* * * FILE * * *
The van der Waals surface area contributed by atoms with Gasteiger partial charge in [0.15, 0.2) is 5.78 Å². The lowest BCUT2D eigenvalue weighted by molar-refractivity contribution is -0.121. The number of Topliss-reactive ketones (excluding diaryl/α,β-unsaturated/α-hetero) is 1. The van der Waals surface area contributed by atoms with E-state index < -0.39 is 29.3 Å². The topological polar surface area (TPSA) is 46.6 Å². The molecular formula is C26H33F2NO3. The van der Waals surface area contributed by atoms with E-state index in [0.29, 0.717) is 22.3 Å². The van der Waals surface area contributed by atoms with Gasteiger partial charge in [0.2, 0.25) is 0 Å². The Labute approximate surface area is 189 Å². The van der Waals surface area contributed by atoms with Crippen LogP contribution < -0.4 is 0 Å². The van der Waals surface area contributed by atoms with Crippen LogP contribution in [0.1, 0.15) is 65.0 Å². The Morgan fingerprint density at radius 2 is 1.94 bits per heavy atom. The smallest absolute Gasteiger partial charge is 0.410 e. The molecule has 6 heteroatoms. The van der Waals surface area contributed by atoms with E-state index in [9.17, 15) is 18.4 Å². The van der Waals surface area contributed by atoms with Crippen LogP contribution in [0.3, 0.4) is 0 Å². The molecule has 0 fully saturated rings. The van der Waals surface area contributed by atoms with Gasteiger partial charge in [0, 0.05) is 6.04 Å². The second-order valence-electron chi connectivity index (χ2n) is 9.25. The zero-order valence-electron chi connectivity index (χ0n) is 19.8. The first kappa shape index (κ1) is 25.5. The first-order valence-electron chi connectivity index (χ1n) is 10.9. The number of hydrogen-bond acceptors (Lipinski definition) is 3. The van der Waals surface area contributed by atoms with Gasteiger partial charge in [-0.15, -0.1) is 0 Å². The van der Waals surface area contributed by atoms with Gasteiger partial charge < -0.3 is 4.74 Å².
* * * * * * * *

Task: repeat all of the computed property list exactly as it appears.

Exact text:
The van der Waals surface area contributed by atoms with Gasteiger partial charge in [0.15, 0.2) is 5.78 Å². The lowest BCUT2D eigenvalue weighted by molar-refractivity contribution is -0.121. The number of Topliss-reactive ketones (excluding diaryl/α,β-unsaturated/α-hetero) is 1. The van der Waals surface area contributed by atoms with E-state index < -0.39 is 29.3 Å². The topological polar surface area (TPSA) is 46.6 Å². The molecular formula is C26H33F2NO3. The van der Waals surface area contributed by atoms with E-state index in [0.29, 0.717) is 22.3 Å². The van der Waals surface area contributed by atoms with Gasteiger partial charge in [0.2, 0.25) is 0 Å². The Labute approximate surface area is 189 Å². The van der Waals surface area contributed by atoms with Crippen LogP contribution < -0.4 is 0 Å². The van der Waals surface area contributed by atoms with Crippen LogP contribution in [0.1, 0.15) is 65.0 Å². The Morgan fingerprint density at radius 2 is 1.94 bits per heavy atom. The smallest absolute Gasteiger partial charge is 0.410 e. The molecule has 6 heteroatoms. The van der Waals surface area contributed by atoms with E-state index in [9.17, 15) is 18.4 Å². The van der Waals surface area contributed by atoms with Crippen LogP contribution in [0.3, 0.4) is 0 Å². The molecule has 0 fully saturated rings. The van der Waals surface area contributed by atoms with Gasteiger partial charge in [0, 0.05) is 6.04 Å². The second-order valence-electron chi connectivity index (χ2n) is 9.25. The zero-order valence-electron chi connectivity index (χ0n) is 19.8. The first kappa shape index (κ1) is 25.5. The first-order valence-electron chi connectivity index (χ1n) is 10.9. The number of hydrogen-bond acceptors (Lipinski definition) is 3. The van der Waals surface area contributed by atoms with Gasteiger partial charge in [-0.15, -0.1) is 0 Å². The van der Waals surface area contributed by atoms with Gasteiger partial charge < -0.3 is 4.74 Å².